Walter Smith has a whole lot going on here. On this programme of originals and standards, the saxophonist's work is often so far advanced from a harmonic standpoint (in particular) that he manages to carve out his own space in the modern mainstream idiom, and that's no mean feat in itself.
He also likes to take his time, and in these days of often hyperactive-sounding soloists, that's more than welcome, too. He's no apostle of technical display for its own sake. This is perhaps best exemplified by his reading of Mingus' "Duke Ellington's Sound Of Love," where he makes every note count while retaining his own deep musical personality. The result shows just why this area of the music continues to offer rewarding listening.
In titling his own compositions, he might have played the enigmatic card with "Wooden Box (Spatula In Three)," where the quartet of Smith, Aaron Parks (keys), Reuben Rogers (bass) and Eric Harland (drums) simultaneously occupies rarefied musical territory and a space rife with precedents. The musicians' intuitive feel for each other's work also elevates the performance above the norm and emphasises just what a rich musical seam this can be when it's mined properly.
The piano-less reading of Ornette Coleman's "Peace" has the effect of revealing just how singular many of Coleman's early compositions remain. The fact that it's played by a sax/trumpet/bass/drums quartet, all of whose members bring their own musical personalities to bear, is a tribute to the importance of musical character.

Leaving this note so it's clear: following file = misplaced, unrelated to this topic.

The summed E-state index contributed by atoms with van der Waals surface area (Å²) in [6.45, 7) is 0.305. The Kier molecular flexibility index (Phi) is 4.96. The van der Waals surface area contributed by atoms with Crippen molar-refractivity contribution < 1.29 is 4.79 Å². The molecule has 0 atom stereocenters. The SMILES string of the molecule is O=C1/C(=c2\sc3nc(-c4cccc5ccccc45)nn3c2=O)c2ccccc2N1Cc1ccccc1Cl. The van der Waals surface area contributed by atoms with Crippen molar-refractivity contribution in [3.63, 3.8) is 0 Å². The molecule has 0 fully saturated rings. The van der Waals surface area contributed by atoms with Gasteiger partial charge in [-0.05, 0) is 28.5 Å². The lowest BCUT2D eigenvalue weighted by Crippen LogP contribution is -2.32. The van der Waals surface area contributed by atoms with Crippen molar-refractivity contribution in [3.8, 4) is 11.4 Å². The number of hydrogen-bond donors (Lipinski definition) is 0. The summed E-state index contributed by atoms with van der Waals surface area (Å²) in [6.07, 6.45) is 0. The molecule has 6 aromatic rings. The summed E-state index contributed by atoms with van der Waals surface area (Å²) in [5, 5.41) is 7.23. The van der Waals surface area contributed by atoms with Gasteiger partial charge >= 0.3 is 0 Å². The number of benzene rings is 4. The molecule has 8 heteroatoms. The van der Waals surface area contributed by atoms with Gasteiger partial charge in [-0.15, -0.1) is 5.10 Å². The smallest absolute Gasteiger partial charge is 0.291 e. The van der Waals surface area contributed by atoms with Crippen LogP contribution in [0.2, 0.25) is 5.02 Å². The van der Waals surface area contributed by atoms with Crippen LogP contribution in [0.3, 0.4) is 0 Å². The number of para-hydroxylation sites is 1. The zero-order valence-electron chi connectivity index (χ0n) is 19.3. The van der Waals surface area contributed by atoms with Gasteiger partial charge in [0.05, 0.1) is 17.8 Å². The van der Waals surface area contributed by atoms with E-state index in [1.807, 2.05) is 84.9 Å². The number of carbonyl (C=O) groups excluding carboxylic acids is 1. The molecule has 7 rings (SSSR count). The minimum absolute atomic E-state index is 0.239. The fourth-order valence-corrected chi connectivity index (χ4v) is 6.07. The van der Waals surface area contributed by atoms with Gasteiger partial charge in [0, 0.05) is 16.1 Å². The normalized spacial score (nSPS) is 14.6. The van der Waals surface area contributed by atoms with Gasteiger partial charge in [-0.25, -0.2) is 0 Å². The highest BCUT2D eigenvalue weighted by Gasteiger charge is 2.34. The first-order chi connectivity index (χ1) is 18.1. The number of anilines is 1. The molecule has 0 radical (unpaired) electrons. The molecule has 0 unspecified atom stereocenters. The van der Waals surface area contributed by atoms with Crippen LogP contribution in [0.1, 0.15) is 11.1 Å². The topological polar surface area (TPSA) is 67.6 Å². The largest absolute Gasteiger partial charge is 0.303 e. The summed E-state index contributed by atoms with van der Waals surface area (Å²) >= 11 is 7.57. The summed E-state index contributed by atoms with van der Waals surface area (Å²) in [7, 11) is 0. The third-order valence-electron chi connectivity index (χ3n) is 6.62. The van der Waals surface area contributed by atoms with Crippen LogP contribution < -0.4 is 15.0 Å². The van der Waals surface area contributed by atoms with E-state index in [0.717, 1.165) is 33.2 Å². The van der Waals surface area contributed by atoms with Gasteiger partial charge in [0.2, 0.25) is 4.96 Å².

Maybe it's inevitable that "promising" is one of the epithets often attached to first recordings. On this occasion, however, the words "casual introduction" are an underselling of the richness of the musicand if indeed this is the precedent for music to come, it's also evidence of richness of musical personality. Here's to the next one accordingly.
Track Listing: Cyclic Episode;
Tail Of Benin;
Personnel: Walter Smith lll: tenor,soprano sax;
Aaron Parks: piano, fender rhodes;
Reuben Rogers: bass (1,2,4,6,7,9);
Vicente Archer: bass (3,5,8);
Eric Harland: drums (1,2,4,6,7,9);
Kendrick Scott:drums (3,5,8);
Ambrose Akinmusire: trumpet (1,4,7);
Lionel Loueke: guitar, vocals (2,4);
Robert Glasper: Fender Rhodes (2);
Lage Lund: guitar (3);
Gretchen Parlato: vocals (3);
Matt Kilmer:electronic hand percussion (2).
Jazz is for me the most important cultural revolution of the 20th century and I'm proud to
play this kind of music. For me, jazz is more than a kind of music, it's the best way of playing
any musical material.